Oslo joint seminar in atmospheric, ocean and climate science, Jun. 13
Title: Extratropical volcanic eruptions and climate
Speaker: Matthew Toohey, Geomar
Matthew Toohey, Geomar
Abstract: It is commonly thought that extratropical eruptions have a weaker climatic impact than tropical eruptions. This hypothesis rests on the idea that aerosol resulting from tropical eruptions spreads globally, and has a longer stratospheric lifetime due to a longer transport path from the tropics to removal across the mid- or high-latitude tropopause. In this talk, I will review our understanding of the radiative impacts of volcanic eruptions, and present recent work investigating the role of eruption latitude in the associated radiative forcing based on proxy records and model simulations. Both the climate proxies and model simulations suggest that the impact of extratropical eruptions on NH extratropical temperatures—in proportion to the amount of sulfur emitted by the eruption—can be stronger than that for tropical eruptions. The model results further elucidate how the radiative forcing produced by extratropical eruptions is strongly dependent on the eruption season and the height of the sulfur injection in the stratosphere. These results provide guidance for improved understanding of the climate forcing resulting from past volcanic eruptions, including the extratropical eruption of 536 CE which initiated the most extreme Northern Hemisphere (NH) cold period of the Common Era, as well as for predicting the impact of future volcanic eruptions.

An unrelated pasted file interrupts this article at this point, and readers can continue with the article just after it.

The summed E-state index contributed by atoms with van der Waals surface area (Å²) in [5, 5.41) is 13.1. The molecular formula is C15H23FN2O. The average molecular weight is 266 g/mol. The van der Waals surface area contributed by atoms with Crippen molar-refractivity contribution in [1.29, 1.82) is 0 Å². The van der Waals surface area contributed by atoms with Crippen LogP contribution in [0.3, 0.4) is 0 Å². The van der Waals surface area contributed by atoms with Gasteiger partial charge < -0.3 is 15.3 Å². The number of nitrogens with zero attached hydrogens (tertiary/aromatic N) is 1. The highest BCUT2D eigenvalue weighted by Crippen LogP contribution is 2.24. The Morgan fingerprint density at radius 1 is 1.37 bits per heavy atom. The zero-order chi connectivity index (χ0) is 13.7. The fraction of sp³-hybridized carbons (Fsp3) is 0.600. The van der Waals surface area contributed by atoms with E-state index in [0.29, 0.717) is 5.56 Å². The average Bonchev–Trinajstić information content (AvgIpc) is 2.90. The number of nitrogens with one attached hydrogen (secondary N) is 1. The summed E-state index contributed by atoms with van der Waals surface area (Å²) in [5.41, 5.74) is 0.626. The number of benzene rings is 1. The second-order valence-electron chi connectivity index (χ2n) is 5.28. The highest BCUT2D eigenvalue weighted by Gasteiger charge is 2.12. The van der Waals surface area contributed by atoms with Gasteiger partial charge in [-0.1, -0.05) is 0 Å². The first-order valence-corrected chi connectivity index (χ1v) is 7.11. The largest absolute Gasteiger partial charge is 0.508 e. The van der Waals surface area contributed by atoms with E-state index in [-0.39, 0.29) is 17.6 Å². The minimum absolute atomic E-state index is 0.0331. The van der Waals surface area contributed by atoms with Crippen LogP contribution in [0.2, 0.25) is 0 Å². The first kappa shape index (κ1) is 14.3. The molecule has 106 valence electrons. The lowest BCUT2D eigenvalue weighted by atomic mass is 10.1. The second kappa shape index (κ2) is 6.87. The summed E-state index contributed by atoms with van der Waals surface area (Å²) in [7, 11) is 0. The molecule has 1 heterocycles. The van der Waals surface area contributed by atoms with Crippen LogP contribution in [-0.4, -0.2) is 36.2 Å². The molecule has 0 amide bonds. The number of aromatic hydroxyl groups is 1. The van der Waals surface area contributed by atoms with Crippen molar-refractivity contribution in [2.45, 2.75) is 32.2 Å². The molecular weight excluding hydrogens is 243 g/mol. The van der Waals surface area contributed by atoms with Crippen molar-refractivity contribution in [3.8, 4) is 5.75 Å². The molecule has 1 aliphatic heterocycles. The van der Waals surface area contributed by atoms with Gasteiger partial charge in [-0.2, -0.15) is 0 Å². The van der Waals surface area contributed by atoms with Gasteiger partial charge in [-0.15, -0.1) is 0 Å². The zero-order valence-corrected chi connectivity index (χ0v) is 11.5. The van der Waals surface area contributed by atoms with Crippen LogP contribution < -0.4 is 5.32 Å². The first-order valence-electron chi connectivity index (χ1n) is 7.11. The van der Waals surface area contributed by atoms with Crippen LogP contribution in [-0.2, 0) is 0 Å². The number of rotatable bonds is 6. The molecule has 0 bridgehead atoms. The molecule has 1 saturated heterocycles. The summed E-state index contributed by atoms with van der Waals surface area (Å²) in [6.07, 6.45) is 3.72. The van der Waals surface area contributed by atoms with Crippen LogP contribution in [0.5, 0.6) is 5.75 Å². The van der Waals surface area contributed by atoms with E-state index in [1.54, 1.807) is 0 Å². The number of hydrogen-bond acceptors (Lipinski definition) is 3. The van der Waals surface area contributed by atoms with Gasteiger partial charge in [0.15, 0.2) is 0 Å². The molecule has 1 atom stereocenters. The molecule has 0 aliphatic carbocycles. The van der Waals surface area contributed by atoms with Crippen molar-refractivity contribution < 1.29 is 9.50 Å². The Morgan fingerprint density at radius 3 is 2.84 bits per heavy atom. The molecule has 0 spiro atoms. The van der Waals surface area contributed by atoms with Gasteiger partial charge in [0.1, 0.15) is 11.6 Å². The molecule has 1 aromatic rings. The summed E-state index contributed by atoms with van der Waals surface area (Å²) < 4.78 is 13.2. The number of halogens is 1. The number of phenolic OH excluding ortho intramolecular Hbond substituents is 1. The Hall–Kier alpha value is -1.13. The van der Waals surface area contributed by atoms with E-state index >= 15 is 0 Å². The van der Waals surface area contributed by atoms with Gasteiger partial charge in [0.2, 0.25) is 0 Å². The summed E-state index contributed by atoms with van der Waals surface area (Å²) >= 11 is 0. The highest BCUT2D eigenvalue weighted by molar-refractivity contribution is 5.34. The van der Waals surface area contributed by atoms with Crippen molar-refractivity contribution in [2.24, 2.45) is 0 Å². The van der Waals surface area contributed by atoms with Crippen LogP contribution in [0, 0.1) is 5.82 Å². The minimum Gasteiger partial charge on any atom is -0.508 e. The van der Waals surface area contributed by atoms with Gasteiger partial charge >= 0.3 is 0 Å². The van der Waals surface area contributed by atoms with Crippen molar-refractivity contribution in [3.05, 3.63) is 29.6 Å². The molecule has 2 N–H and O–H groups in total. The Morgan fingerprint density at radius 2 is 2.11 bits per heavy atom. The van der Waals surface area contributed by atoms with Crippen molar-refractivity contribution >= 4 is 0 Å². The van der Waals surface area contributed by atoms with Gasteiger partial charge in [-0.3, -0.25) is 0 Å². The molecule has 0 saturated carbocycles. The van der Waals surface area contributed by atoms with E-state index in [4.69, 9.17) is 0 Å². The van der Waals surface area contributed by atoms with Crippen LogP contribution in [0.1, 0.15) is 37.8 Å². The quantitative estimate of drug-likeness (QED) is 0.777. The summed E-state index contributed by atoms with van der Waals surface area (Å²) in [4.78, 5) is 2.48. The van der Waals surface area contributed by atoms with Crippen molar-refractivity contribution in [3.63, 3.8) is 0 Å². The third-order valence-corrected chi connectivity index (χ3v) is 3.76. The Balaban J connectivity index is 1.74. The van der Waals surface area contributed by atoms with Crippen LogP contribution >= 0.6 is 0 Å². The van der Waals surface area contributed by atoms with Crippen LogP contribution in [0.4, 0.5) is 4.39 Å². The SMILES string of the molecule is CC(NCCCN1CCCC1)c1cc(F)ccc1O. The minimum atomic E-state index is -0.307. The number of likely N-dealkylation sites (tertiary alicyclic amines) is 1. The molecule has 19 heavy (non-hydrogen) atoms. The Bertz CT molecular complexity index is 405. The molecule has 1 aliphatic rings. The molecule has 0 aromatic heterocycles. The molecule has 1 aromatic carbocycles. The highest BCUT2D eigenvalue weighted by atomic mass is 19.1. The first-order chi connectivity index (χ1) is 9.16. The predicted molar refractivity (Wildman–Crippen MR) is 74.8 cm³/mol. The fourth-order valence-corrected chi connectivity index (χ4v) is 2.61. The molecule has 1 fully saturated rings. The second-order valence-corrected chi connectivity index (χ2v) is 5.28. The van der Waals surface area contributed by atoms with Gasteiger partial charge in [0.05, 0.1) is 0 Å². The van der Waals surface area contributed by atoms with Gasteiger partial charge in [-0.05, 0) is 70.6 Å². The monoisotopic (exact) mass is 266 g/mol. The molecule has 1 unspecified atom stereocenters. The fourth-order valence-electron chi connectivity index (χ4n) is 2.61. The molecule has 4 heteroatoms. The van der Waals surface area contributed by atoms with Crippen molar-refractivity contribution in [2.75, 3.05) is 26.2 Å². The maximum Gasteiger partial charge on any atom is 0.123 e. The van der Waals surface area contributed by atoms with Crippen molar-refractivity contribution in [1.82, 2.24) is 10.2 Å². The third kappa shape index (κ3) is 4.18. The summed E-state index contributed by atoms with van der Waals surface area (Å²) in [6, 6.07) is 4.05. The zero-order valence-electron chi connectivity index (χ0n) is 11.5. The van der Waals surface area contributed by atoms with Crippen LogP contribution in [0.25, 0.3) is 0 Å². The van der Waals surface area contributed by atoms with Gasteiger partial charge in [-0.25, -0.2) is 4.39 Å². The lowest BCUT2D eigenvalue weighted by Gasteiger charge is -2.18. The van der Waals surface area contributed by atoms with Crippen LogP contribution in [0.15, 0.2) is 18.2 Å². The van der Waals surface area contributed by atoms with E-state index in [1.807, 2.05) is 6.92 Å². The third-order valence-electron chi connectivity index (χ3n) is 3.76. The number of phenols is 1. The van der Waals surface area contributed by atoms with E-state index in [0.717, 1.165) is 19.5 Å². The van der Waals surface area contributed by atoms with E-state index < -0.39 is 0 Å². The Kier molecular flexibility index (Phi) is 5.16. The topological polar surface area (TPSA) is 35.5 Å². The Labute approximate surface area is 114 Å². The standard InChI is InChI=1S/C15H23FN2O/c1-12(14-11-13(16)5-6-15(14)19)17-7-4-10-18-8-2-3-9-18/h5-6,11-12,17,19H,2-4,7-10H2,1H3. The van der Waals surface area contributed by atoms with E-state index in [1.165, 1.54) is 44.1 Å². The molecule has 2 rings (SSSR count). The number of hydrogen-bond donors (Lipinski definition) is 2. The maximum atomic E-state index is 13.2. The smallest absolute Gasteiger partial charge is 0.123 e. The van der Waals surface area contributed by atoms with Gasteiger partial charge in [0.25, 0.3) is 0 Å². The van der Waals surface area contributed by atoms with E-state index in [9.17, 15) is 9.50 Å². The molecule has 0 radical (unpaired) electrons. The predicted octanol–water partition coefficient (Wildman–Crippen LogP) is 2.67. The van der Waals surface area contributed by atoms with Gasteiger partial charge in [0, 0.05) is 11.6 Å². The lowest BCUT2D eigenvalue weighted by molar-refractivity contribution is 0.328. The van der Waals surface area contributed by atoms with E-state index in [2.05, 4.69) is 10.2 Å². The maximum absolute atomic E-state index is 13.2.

What is the Joint Oslo Seminar (JOS):
Atmospheric and climate sciences have a stronghold in Oslo among the four institutions University of Oslo, the Meteorological Institute, CICERO and NILU. This joint seminar invites renowned international experts to contribute to an informal series of lectures, meant to create interaction with the Oslo atmospheric and climate science community on recent highlights and analysis in the field. All seminars will be held on Thursdays (Noon -1pm) and lunch (sandwiches) will be served on a “first-come-first-served”-basis.